Feelings           vs.      Thoughts

Life-Needs*    vs.       Strategies

Requests         vs.       Demands

(The words on the left, in bold green, indicate ways of communicating that almost always support positive connection.  The words on the right, in bold orange, indicate ways of communicating that can easily create misunderstanding, discomfort, and disconnection.)

  • Observations (What Happened) include the facts of what was actually said or done at a specific time or place, without any interpretation (“The thermometer read 82F” rather than “It’s hot out”). Expressions of our own immediate internal experience (“I feel hot” or “You seem upset to me”) can be observations, too, so long as we limit their scope to our own sense of things, and avoid speaking for other people.  There is a world of difference between, for example, “you seem upset to me” and “you’re upset.”The essential question is: does how we express what we’re noticing or experiencing recognize that the other person may be having a different experience and “leave room” for that experience, and create a safe place for them to share what they’re perceiving?IMPORTANT: Interpersonal Neurobiology (IPNB) has shown us that our perceptions are often distorted, fabricated, or otherwise inaccurate. Learning how to make observations helps us bridge the differences in our “realities.”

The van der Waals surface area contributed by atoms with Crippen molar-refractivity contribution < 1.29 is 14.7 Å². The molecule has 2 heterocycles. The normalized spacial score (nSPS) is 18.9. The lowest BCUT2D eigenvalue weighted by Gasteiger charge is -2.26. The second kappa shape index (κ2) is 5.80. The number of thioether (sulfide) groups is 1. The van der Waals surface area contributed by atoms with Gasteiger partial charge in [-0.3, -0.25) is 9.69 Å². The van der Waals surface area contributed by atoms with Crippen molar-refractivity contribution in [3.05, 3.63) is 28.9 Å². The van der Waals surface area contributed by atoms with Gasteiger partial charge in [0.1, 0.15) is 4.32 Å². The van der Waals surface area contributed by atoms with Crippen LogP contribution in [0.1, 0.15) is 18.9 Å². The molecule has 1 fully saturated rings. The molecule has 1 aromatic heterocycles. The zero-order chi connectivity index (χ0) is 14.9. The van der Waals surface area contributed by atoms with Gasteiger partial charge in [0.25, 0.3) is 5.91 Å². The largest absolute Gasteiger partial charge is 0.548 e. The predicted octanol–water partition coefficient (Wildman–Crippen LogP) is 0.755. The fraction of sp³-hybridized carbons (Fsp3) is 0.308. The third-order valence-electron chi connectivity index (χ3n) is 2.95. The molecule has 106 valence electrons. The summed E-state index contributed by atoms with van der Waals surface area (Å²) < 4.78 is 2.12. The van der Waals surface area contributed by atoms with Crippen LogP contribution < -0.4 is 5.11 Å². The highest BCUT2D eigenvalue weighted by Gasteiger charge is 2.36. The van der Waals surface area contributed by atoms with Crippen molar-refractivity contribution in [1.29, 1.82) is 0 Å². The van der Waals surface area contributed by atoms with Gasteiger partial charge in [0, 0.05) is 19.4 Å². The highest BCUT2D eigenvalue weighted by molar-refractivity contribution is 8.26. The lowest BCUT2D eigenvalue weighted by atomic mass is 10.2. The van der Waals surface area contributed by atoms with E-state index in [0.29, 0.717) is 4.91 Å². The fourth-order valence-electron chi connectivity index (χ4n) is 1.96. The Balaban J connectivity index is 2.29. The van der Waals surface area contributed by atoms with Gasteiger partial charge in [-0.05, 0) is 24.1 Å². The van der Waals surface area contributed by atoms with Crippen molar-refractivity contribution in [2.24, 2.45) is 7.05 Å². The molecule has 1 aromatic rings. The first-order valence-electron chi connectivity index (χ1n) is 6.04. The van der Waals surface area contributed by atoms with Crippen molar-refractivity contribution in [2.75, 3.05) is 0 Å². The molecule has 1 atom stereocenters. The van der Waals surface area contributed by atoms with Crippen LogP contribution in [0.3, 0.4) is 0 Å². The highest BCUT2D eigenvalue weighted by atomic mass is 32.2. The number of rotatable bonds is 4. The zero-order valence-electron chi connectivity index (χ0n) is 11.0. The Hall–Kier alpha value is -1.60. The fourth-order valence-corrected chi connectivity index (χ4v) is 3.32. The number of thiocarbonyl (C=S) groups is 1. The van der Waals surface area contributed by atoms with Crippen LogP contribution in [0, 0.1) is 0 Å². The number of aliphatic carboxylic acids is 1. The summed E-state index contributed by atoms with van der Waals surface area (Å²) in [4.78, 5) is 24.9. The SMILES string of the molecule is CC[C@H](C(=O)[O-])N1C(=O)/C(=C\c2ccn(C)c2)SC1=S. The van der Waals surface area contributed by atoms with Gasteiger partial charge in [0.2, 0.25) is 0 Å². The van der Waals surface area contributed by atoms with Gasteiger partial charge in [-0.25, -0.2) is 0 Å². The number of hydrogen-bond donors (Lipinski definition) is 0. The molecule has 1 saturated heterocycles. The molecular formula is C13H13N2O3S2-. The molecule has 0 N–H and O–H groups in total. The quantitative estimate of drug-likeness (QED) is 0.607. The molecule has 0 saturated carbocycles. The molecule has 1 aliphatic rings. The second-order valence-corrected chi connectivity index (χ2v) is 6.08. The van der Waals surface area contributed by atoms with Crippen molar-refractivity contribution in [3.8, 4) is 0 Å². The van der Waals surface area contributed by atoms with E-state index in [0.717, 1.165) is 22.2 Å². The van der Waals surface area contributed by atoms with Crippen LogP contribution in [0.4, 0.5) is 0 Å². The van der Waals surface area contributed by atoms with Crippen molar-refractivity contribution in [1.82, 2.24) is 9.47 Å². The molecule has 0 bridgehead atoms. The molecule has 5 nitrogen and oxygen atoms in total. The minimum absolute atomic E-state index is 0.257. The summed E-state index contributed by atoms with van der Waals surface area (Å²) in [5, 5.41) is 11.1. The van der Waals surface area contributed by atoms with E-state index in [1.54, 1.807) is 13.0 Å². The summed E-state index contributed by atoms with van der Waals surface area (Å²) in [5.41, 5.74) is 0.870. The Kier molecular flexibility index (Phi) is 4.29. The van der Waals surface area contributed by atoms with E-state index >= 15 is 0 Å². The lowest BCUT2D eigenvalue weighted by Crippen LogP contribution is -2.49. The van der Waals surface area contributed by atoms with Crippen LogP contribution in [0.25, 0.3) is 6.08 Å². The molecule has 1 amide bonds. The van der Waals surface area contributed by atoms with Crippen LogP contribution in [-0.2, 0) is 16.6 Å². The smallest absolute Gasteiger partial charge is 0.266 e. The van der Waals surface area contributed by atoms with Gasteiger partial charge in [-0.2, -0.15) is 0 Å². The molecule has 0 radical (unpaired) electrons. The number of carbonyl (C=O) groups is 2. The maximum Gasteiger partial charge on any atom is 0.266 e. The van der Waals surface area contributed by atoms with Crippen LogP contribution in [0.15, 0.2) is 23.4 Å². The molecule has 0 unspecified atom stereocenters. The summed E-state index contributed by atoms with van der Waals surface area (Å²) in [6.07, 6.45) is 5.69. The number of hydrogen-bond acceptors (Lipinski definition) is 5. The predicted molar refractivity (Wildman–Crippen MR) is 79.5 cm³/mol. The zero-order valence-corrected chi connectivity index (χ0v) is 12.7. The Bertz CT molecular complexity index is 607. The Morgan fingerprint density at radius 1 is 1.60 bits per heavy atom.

• Stories, interpretations, beliefs, judgments, evaluations, etc. are ways that we attempt to make sense of the world, other people, ourselves, and our experience of all these.  (“It’s cold in here” or “You made an assumption” or “I can’t believe I screwed that up again!”)  When we notice, disidentify from, and know how to engage with them, our stories/judgments/etc. can bring us into deeper, more life-giving connection to ourselves, Life, and others. When we automatically believe them and react from that belief, they can disconnect us from ourselves, Life, and others. (NOTE: A great deal of conflict with other people arises from collapsing our Stories with What Happened. It’s essential to keep these separate.)